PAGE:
EEOC releases final rules for Pregnant Workers Fairness Act

by Shelby Shroff ([email protected]) 448 views 

Congress passed the Pregnant Workers Fairness Act (PWFA) at the end of 2022 in order to protect the needs of pregnant workers. Essentially, the law requires employers with 15 or more employees to provide reasonable accommodations to an applicant or employee’s known limitations due to pregnancy, childbirth or related medical conditions, unless the accommodation will cause an undue hardship.

The PWFA went into effect in June 2023 and the EEOC published proposed rules for the law last August. After considering more than 100,000 public comments, the EEOC published its final rules on April 15, 2024. The final rules are largely the same as the proposed rules; however, the EEOC aimed to clarify definitions and limitations of the law in the final rules.

Some of the key provisions of the final rules include:

  • The EEOC is interpreting what qualifies as a “related medical condition” broadly. The law protects workers experiencing a condition “related to, affected by, or arising out of” pregnancy, childbirth or related medical conditions as including lactation, miscarriage, stillbirth” and “having or choosing not to have an abortion.” The EEOC noted that “a pregnancy, childbirth, or related medical condition does not need to be the sole, the original, or a substantial cause of the physical or mental condition at issue for the physical or mental condition” to fall under PWFA.
  • The duty to accommodate under the PWFA is similar to an employer’s responsibility to accommodate workers with disabilities under the Americans with Disabilities Act (ADA). However, an employee’s limitations do not need to rise to the level of a disability under the ADA to be eligible for an accommodation under the PWFA. The limitations can arise from a modest, minor and/or episodic problem that is impacting an employee’s ability to maintain their health or the health of the pregnancy.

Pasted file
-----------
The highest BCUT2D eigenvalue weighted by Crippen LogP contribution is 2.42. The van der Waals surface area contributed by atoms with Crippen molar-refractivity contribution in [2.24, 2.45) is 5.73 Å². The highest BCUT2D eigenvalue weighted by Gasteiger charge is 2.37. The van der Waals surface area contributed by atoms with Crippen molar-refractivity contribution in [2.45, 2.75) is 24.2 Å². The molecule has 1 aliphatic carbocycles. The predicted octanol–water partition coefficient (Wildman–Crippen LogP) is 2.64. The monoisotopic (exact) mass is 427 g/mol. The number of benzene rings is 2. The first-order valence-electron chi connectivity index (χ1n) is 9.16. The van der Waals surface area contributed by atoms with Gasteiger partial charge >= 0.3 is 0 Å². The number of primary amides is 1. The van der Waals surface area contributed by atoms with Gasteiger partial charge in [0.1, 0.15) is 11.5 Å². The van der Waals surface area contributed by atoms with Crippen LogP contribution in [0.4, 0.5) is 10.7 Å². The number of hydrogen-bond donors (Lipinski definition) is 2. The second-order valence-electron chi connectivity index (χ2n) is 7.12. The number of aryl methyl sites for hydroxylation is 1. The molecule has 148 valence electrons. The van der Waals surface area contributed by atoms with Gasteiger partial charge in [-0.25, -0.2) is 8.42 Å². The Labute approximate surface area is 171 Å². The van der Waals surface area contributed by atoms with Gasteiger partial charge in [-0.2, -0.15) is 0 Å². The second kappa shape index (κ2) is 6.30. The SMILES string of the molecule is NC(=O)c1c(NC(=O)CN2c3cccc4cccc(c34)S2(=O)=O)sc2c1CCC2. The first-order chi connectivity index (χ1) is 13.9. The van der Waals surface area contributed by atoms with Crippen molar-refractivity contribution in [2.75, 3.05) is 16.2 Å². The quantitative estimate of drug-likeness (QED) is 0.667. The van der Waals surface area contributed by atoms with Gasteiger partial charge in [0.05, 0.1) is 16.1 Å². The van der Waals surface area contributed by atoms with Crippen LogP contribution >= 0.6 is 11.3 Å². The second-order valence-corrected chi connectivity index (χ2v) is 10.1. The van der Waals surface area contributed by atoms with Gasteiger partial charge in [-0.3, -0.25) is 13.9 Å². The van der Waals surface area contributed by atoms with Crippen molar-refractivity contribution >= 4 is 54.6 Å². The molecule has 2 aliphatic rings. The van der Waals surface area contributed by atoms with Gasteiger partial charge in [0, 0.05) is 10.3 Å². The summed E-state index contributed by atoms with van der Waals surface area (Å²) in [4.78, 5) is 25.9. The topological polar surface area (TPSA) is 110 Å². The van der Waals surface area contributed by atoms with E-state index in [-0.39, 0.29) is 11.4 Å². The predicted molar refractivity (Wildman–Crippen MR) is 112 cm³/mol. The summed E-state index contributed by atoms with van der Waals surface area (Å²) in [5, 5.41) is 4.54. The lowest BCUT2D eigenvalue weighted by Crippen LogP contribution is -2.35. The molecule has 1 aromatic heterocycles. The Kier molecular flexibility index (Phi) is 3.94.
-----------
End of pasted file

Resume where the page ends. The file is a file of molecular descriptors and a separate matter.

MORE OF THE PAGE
• Reasonable accommodation under the PWFA may include temporary reassignment or — unlike the ADA — temporary suspension of an essential function of the job. This may require an employer to suspend an employee’s obligation to perform an essential job duty and reassign the task to another worker, so long as doing so does not create an undue hardship on the employer.
  • Employers may only seek documentation to support a request for accommodation under the PWFA in situations where it is reasonable and necessary to determine if an employee is entitled to a reasonable accommodation. The final rules explain that documentation is “necessary” only when it: (1) confirms the physical or mental limitation; (2) confirms that the condition is related to, affected by or arising out of pregnancy, childbirth or related medical conditions; and (3) describes the adjustment or change needed at work that is due to the limitation. Examples of situations where documentation would not be reasonable include: (a) when the condition and need are obvious and the employee provides self-confirmation of same; (b) when an employee seeks accommodation to carry extra water or take additional breaks to use the restroom, eat or drink; (c) when an accommodation is related to nursing at work; or (d) when an employee requests an accommodation that is regularly provided to employees outside of the PWFA.

The final rules are scheduled to take effect June 18, 2024. However, shortly after the rules were released, attorneys general from 17 states filed a federal lawsuit in the Eastern District of Arkansas challenging the law. The lawsuit argues that the final rules are unconstitutional because they include accommodations for abortion.

The attorneys general are seeking a preliminary injunction to stop enforcement of the rule and have asked that it be permanently enjoined. The court has not yet ruled on the request for a preliminary injunction.

Regardless, employers should plan for how they will comply with the law and consider updating their employment policies to include accommodations under the PWFA.

Editor’s note: Shelby Shroff is an attorney at Wright Lindsey Jennings. The opinions expressed are those of the author.